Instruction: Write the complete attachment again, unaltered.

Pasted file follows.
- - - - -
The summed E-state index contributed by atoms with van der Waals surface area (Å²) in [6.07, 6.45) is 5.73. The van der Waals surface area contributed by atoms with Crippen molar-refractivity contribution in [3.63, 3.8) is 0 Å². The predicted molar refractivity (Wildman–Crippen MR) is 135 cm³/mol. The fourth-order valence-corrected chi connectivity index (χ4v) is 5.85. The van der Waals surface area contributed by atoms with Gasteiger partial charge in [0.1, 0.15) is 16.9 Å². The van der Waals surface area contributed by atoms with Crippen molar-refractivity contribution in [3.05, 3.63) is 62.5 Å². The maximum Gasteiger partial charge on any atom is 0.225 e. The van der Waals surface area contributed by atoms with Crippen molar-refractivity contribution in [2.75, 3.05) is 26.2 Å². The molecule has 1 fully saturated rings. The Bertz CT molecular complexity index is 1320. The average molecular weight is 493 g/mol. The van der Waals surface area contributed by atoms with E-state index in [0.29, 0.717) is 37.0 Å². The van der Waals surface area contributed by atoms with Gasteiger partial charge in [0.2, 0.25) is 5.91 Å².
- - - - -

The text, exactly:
The summed E-state index contributed by atoms with van der Waals surface area (Å²) in [6.07, 6.45) is 5.73. The van der Waals surface area contributed by atoms with Crippen molar-refractivity contribution in [3.63, 3.8) is 0 Å². The predicted molar refractivity (Wildman–Crippen MR) is 135 cm³/mol. The fourth-order valence-corrected chi connectivity index (χ4v) is 5.85. The van der Waals surface area contributed by atoms with Gasteiger partial charge in [0.1, 0.15) is 16.9 Å². The van der Waals surface area contributed by atoms with Crippen molar-refractivity contribution in [3.05, 3.63) is 62.5 Å². The maximum Gasteiger partial charge on any atom is 0.225 e. The van der Waals surface area contributed by atoms with Crippen molar-refractivity contribution in [2.75, 3.05) is 26.2 Å². The molecule has 1 fully saturated rings. The Bertz CT molecular complexity index is 1320. The average molecular weight is 493 g/mol. The van der Waals surface area contributed by atoms with E-state index in [0.29, 0.717) is 37.0 Å². The van der Waals surface area contributed by atoms with Gasteiger partial charge in [0.2, 0.25) is 5.91 Å².